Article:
Modernism is always regarded as rebellious, if not revolutionary. The most difficult barrier for innovators is society’s cautious acceptance of new ideas and concepts. Progress will be made only if the community is open to and accepting of new norms. This is where perseverance and strength come into play for those who introduce new ideals. This holds even in the field of architecture and design.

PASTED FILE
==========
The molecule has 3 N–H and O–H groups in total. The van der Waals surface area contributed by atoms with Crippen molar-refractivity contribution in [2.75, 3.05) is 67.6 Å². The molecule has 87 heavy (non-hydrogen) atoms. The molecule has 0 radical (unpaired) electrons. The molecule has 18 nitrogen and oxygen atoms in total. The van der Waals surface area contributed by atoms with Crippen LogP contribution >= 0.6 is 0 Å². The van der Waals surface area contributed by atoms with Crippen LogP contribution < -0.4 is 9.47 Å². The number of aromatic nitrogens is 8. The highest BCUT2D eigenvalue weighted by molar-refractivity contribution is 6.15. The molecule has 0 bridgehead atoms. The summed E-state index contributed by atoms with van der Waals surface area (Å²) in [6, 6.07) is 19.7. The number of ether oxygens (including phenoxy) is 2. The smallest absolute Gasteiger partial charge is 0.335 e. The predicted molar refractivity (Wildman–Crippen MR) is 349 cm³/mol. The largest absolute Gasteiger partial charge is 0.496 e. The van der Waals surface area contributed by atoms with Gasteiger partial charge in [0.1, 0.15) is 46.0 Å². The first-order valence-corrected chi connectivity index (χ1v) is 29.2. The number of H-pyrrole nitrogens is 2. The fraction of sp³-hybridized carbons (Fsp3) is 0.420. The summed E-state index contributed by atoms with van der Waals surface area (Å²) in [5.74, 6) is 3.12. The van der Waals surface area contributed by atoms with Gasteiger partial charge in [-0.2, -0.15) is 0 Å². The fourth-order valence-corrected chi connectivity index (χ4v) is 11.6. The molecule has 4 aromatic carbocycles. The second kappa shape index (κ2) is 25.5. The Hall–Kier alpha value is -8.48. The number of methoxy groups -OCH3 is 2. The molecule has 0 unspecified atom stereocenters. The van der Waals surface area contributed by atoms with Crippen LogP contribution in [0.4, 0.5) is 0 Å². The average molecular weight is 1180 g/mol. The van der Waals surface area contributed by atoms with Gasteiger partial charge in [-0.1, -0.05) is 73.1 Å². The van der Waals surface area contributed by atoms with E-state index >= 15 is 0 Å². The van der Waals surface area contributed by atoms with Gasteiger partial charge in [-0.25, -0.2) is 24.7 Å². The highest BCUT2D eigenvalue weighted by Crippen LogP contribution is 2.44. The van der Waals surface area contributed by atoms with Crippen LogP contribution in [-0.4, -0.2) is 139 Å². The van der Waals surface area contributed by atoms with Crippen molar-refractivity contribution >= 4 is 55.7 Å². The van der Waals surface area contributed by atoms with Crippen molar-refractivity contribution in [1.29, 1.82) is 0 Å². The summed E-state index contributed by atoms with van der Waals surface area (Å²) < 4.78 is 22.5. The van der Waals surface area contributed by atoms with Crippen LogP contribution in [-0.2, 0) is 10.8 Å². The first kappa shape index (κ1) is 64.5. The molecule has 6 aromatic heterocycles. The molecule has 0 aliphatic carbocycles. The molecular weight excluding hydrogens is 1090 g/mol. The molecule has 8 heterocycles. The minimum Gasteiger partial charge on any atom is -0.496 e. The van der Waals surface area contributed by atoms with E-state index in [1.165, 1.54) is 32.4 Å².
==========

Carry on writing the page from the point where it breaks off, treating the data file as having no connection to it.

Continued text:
Modernism in architecture, a flourishing 20th-century movement, commenced a shift in which designers embraced technology, innovation, and unrestricted experimentation. The utilitarian and straightforward nature of modernist structures was inspired by Louis Sullivan’s maxim, “form follows function.” These structures incorporate industrial materials and are characterized by geometric forms, open floor plans, and a minimalist aesthetic. World-renowned architects such as Walter Gropius, Ludwig Mies van der Rohe, and Le Corbusier were the forerunners of modernist architecture, and its guiding principles are still prevalent today.